OII SDP 2007 (Epilogue): Last thoughts about Web Science and Academic Blogging or Why did not Academia came up with Wikipedia. And some acknowledgments too.

TOC:
Conferences 2.0
Why Academic Blogging
What Is Web Science
Acknowledgments

If I were asked to summarize everything that’s happened at the Oxford Internet Institute Summer Doctoral Programme 2007 here at the Berkman Center for Internet and Society I would, undobtedly, quote Jonathan Zittrain in one of his comments past Thursday: Why did not Academia came up with Wikipedia?

To explain why, I can (1) draw a list of all the applications and/or online resources we used during the course, (2) write a little digression about academic blogging and (3) explain one of my recursive reflections during these days: what is Web Science.

Conferences 2.0

Speaking in public has changed, specially if you pretend the audience to interact. Solemn one way speeches are over; prettily packeted content is too. The full deployment of ways to interact with people and information during the course was astonishing. I might be forgetting some of them, but here comes a rough list:

  • Presentation tools, such as PowerPoint or the like. Some speakers also used mind-mapping applications. Some of them uploaded here.
  • The Live Question Tool, to publish questions on the fly why listening to the speaker
  • Wiki, as the main reference, schedule and content manager of the seminar
  • Blogs: many of them.
  • Flickr, for the photos
  • YouTube and other video streaming platforms to watch some footage
  • del.icio.us, for the links
  • BibCiter, for bibliographies…
  • …and eMule and Ares to share them in PDF or other formats on P2P networks
  • H2O Playlists, for academic references in general
  • Instant messaging, to keep in touch with people home or students
  • Skype, to call home
  • One ring to rule them all: OII/Berkman 2007 Summer Doctoral Programme planet aggregator
  • One ring to find them: Technorati
  • One ring to bring them all and in the darkness bind them: Google Reader
  • Facebook, with his corresponding group, to build and manage the social network
  • doppler, for the followup geolocation followup
  • Also for followup purposes and appointments Twitter or Upcoming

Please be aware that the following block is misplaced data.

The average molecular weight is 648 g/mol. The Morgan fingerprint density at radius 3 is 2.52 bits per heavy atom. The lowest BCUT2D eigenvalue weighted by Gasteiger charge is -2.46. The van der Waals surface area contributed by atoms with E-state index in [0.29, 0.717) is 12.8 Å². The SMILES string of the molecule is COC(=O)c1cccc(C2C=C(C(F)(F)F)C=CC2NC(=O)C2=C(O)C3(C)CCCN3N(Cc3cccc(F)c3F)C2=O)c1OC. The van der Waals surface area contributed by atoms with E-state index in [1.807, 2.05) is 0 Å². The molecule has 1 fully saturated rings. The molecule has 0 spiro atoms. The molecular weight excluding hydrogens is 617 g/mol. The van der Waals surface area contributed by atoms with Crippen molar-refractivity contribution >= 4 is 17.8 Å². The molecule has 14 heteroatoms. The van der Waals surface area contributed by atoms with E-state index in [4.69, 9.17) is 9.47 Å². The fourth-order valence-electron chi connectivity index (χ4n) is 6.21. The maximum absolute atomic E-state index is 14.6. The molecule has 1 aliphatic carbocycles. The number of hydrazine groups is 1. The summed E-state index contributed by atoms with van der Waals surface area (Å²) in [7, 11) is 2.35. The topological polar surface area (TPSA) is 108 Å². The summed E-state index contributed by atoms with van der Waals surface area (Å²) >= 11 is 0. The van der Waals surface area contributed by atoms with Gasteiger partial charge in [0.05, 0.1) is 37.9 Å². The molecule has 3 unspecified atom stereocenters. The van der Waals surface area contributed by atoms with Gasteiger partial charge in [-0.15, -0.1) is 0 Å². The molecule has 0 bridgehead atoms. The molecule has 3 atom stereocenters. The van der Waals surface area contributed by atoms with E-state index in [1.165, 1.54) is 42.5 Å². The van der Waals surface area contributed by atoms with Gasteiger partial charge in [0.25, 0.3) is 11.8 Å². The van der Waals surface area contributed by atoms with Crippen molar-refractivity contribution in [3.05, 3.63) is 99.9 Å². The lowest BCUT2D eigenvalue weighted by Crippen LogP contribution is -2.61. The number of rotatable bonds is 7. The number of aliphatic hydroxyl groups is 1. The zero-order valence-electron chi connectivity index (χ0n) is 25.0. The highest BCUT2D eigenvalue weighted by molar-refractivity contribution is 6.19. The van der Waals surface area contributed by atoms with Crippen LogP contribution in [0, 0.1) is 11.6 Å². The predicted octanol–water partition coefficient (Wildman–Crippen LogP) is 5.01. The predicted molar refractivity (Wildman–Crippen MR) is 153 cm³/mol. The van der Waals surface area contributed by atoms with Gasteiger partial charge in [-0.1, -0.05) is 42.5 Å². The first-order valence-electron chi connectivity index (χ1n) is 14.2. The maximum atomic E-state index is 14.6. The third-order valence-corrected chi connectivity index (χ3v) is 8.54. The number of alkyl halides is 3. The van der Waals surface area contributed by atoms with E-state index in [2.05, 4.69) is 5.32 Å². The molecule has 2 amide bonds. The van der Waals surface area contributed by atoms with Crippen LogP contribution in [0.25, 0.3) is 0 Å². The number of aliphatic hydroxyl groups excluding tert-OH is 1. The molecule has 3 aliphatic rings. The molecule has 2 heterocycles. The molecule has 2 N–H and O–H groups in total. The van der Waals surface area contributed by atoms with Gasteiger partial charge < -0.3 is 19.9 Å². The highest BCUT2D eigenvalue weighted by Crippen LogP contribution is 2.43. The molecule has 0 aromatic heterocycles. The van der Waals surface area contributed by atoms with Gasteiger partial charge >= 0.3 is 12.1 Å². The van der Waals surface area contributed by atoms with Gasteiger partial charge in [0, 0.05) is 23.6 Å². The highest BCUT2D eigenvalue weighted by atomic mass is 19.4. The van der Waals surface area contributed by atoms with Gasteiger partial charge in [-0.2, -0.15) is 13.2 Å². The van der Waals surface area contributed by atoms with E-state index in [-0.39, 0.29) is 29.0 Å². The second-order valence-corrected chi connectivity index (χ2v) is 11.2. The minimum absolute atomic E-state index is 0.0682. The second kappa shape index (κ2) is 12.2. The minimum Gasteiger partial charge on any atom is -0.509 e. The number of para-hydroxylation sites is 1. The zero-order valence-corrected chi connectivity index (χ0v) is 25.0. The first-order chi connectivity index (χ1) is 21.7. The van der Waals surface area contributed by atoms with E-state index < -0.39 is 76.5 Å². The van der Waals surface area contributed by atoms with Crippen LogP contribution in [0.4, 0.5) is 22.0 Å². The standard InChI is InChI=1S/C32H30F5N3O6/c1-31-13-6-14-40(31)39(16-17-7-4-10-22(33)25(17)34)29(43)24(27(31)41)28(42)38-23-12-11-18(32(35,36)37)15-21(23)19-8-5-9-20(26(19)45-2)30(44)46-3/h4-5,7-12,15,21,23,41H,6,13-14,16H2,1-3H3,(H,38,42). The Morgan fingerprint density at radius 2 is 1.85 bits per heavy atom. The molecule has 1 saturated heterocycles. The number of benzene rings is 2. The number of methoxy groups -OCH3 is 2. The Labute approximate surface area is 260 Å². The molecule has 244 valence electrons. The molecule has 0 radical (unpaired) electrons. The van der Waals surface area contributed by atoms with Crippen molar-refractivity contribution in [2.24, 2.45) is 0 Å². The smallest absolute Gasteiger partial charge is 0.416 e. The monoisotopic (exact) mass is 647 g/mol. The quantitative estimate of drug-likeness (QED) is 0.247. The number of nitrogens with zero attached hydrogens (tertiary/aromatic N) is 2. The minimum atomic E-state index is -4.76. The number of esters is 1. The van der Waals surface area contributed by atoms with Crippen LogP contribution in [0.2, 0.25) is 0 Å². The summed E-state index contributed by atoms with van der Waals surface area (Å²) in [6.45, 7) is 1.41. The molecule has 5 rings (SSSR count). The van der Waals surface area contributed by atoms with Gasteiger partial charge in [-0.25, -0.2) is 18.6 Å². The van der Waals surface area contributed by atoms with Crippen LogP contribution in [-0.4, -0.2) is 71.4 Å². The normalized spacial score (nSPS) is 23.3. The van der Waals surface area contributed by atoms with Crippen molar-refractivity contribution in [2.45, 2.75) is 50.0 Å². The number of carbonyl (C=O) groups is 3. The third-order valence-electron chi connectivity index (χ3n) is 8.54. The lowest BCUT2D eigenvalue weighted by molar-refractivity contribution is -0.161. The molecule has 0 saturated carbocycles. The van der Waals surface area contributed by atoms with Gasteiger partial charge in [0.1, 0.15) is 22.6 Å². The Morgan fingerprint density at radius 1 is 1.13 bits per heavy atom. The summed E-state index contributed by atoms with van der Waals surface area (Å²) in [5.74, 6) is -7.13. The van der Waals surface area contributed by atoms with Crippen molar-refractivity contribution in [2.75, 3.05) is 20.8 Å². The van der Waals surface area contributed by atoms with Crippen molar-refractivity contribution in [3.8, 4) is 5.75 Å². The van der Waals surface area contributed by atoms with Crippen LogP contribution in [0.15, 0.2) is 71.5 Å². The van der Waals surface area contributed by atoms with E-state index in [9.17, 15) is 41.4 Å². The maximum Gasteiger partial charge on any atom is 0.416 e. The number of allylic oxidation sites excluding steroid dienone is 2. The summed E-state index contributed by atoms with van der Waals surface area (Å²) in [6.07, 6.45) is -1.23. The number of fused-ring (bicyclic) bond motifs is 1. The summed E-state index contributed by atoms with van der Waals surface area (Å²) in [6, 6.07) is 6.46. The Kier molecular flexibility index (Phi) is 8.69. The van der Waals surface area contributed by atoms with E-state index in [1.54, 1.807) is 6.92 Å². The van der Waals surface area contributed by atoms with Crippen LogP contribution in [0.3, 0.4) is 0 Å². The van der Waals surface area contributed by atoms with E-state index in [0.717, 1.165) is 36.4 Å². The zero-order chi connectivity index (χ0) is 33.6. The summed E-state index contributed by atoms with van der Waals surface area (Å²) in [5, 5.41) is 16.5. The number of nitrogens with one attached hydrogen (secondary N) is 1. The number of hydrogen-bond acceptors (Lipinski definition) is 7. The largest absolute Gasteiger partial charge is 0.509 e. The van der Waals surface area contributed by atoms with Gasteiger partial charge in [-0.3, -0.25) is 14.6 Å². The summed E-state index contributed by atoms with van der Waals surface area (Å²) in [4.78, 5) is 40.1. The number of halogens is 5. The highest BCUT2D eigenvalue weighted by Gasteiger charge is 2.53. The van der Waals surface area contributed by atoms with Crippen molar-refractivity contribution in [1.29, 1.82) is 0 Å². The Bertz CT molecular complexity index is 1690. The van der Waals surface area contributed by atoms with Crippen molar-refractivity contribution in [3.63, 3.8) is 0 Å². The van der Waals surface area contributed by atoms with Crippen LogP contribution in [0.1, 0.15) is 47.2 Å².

• In the meantime, some of the attendants are sharing their music tastes through Last.fm
  • And, of course, there’s always plenty of e-mail.
  • And SMSs
  • And phone calls
  • All these things on mobile phones, public phones (using fixed liines), handhelds, laptops and desktops either connected via wireless or LAN, some owned, some accesible at public points.
  • Somebody even watched TV

And yes, most of them we used simultaneously all of the time, some of them were for post-conference purposes.

The fact: number of business cards delivered? Just one, to Samuel Klein in our visit to the OLPC Foundation.

The anecdote: Karoline Lukaschek asked me to borrow a pen for the card. I gave her a pen drive to download into it the photos on her camera card. Well, she just wanted to sign the greetings card for the Berkman staff. Weird.

Why Academic Blogging

The use and goals of these tools were many, but the main philosophy behind was absolutely the same: disclosure. Disclosure and engage in the conversation. As stated by John Palfrey himself the first day, blogging (and diffusion in general) will be the default; anyone interested in not to be blogged or whatever, should manifest it explicitly.

I still remember the reticences around when the MIT set up the OpenCourseWare project: nobody’s gonna enroll in your courses anymore, they said. Well, the reaction to this Berkman disclosure policy has been twofold and crystal clear:

  • For those not being able to attend the course, infinite gratitude (I’ve got e-mails) for sharing the materials, the experiences, the reflections, etc.